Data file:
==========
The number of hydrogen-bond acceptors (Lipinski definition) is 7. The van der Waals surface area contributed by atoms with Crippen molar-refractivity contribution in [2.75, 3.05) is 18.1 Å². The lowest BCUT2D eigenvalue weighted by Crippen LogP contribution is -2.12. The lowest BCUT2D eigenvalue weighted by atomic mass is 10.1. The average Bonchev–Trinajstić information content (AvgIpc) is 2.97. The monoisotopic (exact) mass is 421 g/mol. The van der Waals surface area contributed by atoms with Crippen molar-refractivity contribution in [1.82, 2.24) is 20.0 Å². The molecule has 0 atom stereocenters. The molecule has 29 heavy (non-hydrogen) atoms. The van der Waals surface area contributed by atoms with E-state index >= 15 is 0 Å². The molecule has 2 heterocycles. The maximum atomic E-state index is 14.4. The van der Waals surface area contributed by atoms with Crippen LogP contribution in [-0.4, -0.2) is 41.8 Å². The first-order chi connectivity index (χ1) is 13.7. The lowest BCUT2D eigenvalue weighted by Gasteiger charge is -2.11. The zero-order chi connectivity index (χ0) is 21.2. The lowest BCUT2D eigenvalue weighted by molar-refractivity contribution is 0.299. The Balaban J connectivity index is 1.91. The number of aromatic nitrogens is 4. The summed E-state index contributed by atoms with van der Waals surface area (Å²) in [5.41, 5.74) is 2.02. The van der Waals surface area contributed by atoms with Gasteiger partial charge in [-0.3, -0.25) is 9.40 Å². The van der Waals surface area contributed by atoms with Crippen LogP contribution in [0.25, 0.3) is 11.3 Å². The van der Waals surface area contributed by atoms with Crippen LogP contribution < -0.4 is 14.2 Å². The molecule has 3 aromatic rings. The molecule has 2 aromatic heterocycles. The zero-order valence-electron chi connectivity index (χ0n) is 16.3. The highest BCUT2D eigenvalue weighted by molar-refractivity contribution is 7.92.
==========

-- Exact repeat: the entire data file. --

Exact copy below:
The number of hydrogen-bond acceptors (Lipinski definition) is 7. The van der Waals surface area contributed by atoms with Crippen molar-refractivity contribution in [2.75, 3.05) is 18.1 Å². The lowest BCUT2D eigenvalue weighted by Crippen LogP contribution is -2.12. The lowest BCUT2D eigenvalue weighted by atomic mass is 10.1. The average Bonchev–Trinajstić information content (AvgIpc) is 2.97. The monoisotopic (exact) mass is 421 g/mol. The van der Waals surface area contributed by atoms with Crippen molar-refractivity contribution in [1.82, 2.24) is 20.0 Å². The molecule has 0 atom stereocenters. The molecule has 29 heavy (non-hydrogen) atoms. The van der Waals surface area contributed by atoms with E-state index >= 15 is 0 Å². The molecule has 2 heterocycles. The maximum atomic E-state index is 14.4. The van der Waals surface area contributed by atoms with Crippen LogP contribution in [-0.4, -0.2) is 41.8 Å². The first-order chi connectivity index (χ1) is 13.7. The lowest BCUT2D eigenvalue weighted by Gasteiger charge is -2.11. The zero-order chi connectivity index (χ0) is 21.2. The lowest BCUT2D eigenvalue weighted by molar-refractivity contribution is 0.299. The Balaban J connectivity index is 1.91. The number of aromatic nitrogens is 4. The summed E-state index contributed by atoms with van der Waals surface area (Å²) in [5.41, 5.74) is 2.02. The van der Waals surface area contributed by atoms with Gasteiger partial charge in [-0.3, -0.25) is 9.40 Å². The van der Waals surface area contributed by atoms with Crippen LogP contribution in [0.25, 0.3) is 11.3 Å². The van der Waals surface area contributed by atoms with Crippen LogP contribution < -0.4 is 14.2 Å². The molecule has 3 aromatic rings. The molecule has 2 aromatic heterocycles. The zero-order valence-electron chi connectivity index (χ0n) is 16.3. The highest BCUT2D eigenvalue weighted by molar-refractivity contribution is 7.92.